By JOHN T. WARD
There, members of the Red Bank Business Alliance served up their perspectives on what they see as a longstanding problem that’s worsened in recent years under a changeover from a retail economy to one driven by restaurants and entertainment.
Side orders from Jr’s: bacon burger cheese fries and sweet potato fries. (Photo by Susan Ericson. Click to enlarge)
By SUSAN ERICSON
What do when you’re in the middle of a hot, late-night game of Magic: the Gathering and the munchies hit you?
There aren’t a lot of after-hours choices on the Greater Green, but gamers like Connor Murphy-Smith have gotten into the habit of ordering online from Jr’s in Red Bank to quell their cravings, whether they’re at home or playing at Hobbymasters in Red Bank or the Comic Crypt in Shrewsbury.
Regular readers of redbankgreen‘s Retail Churn feature can vouch that things often move at a brisk clip in the business district of a town that the New York Times recently touted for its “urban vibe.”
But one thing that’s remained a model of consistency amid the churn is the Red Bank Sidewalk Sale, the 62nd annual edition of which returns Friday and runs through Sunday.
Back in the indoor skies at Red Bank’s Hobbymasters store: a giant post-World War I replica biplane that was returned to its post of 30 years Wednesday after a two-month restoration by the Jersey Coast Sport Fliers.
Built for radio-controlled flight, but never flown, by Richie Smith, a onetime store employee who died last year, the eye-catching aircraft, with a wingspan of more than six feet, is a customer favorite, says store owner Alan Placer.
“People who know it from when they were kids now bring their kids in to see it,” he said. (Photos by John T. Ward. Click to enlarge)
Alan Placer of Hobbymasters gives a quick demo of drone flying. Below, a matchbox-sized drone without a camera. (Photo and video by John T. Ward. Click photo to enlarge)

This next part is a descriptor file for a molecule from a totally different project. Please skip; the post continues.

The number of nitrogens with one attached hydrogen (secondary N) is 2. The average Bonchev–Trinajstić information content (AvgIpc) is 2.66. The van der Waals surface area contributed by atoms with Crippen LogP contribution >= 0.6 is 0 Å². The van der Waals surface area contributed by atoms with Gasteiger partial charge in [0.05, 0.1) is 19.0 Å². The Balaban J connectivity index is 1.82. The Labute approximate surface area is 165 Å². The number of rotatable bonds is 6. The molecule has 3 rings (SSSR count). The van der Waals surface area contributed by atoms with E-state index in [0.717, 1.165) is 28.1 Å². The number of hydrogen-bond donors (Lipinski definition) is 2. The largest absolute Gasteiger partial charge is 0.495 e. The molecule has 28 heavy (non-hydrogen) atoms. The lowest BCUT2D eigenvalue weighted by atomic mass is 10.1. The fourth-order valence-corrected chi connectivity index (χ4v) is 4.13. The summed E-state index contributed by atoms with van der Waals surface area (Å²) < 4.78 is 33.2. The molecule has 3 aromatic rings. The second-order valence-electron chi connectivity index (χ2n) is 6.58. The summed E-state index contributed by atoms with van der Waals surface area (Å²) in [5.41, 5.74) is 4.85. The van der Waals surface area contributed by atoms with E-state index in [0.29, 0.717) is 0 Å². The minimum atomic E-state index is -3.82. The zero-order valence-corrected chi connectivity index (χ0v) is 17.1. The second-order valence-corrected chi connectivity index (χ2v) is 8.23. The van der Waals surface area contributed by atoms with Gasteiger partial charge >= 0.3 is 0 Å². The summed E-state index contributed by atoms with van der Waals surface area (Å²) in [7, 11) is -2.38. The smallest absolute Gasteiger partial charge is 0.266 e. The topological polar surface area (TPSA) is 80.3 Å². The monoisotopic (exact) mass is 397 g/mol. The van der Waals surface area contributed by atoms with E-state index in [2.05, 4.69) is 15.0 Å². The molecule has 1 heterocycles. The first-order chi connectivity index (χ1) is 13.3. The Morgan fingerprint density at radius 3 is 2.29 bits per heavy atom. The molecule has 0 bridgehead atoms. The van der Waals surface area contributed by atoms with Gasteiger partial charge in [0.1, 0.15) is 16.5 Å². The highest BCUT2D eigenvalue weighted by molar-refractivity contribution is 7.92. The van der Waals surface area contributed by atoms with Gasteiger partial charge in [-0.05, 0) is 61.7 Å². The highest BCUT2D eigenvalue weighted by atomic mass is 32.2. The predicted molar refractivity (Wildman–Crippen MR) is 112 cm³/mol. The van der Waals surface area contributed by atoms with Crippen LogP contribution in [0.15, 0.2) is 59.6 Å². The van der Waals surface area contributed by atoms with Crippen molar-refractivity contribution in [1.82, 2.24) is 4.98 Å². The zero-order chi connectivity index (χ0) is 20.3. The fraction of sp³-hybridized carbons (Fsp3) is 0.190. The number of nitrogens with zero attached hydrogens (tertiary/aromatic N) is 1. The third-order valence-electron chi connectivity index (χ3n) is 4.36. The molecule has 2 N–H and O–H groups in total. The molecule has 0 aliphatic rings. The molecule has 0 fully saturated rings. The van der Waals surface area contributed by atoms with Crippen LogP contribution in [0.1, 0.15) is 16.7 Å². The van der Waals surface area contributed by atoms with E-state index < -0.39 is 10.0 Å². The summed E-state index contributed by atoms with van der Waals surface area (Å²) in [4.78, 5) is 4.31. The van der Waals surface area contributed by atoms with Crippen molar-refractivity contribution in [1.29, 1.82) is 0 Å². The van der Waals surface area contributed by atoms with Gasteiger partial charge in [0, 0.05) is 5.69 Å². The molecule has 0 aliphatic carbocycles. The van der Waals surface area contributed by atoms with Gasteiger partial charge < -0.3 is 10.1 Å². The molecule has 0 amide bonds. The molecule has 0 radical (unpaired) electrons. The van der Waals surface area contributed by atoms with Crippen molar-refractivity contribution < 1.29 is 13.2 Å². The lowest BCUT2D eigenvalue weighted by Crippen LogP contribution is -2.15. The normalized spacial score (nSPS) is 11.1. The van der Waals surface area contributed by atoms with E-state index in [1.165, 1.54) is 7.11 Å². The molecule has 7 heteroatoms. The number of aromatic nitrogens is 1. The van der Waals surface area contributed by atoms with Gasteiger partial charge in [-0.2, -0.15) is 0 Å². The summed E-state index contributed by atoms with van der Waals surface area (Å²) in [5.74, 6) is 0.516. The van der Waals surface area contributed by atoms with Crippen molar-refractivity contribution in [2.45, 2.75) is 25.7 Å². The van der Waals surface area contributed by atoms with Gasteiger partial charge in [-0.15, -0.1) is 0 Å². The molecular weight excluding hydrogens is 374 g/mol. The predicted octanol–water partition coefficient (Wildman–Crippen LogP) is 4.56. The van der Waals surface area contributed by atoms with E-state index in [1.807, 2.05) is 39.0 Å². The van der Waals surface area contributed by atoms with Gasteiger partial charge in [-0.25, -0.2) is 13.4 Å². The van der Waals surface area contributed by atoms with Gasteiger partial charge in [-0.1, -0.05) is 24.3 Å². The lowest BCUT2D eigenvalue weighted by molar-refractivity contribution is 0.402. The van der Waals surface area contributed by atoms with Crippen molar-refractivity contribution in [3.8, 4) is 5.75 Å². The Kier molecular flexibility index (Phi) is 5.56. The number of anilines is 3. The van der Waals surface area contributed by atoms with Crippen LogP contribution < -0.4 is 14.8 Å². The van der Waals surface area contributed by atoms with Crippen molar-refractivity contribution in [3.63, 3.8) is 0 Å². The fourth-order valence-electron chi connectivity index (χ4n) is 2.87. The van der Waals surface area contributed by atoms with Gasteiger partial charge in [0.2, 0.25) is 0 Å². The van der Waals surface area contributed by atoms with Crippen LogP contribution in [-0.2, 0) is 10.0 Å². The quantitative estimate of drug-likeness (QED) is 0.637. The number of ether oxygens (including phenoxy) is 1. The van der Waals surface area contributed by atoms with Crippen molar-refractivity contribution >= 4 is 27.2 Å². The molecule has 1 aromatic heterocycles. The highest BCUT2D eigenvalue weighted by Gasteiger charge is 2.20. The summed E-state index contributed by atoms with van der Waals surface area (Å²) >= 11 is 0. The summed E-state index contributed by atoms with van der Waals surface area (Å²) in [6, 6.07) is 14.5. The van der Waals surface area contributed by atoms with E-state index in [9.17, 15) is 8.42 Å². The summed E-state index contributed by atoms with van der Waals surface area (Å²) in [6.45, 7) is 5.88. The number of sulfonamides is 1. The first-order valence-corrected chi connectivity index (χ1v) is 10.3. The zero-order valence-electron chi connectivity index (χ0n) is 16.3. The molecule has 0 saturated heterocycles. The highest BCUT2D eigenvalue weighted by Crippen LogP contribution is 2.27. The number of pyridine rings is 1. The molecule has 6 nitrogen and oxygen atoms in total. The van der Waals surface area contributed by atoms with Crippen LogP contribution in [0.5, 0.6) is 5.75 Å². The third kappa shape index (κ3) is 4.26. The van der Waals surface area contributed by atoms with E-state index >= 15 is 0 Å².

By JOHN T. WARD
By now, perhaps, you’ve seen the spectacular video shot from within the East River Fourth of July fireworks by a small, remote-controlled helicopter. Or the lovely one of the boardwalk in Ocean Grove and Asbury Park, as seen from a gentle distance above.
Less likely, you’ve seen aerial footage of roof inspections. But Red Bank’s Hobbymasters store is having trouble keeping up with demand for drones from real estate agents and roofers, as well as artists and his customary clientele of hobbyists, he tells redbankgreen.
“They’re outselling remote-controlled planes and cars combined,” he said.
This July, kids can celebrate Christmas at Toymasters in Red Bank.Voted “New Jersey’s Best Toy Store” by New Jersey Monthly magazine, Toymasters is partnering with the borough-based nonprofit Lunch Break to raise funds for underprivileged children.
During the entire month of July, customers can make a donation and in return receive a customized ornament that will be hung on the Lunch Break Holiday Tree in the shop. All proceeds will directly support Lunch Break’s Adopt-A-Family Holiday Gift Program at the close of this year.
Last year, Lunch Break provided over 1,500 children with toys and gifts during the holiday season, a fact that prompted Toymasters owner Denise Zappoli to partner with the community resource, which has been serving neighbors in need since 1983.
By DAN NATALE
The beaches of Sea Bright have been given a makeover in more ways than one since Hurricane Sandy. The shift in landscape has attracted a fresh raft of hobbyists.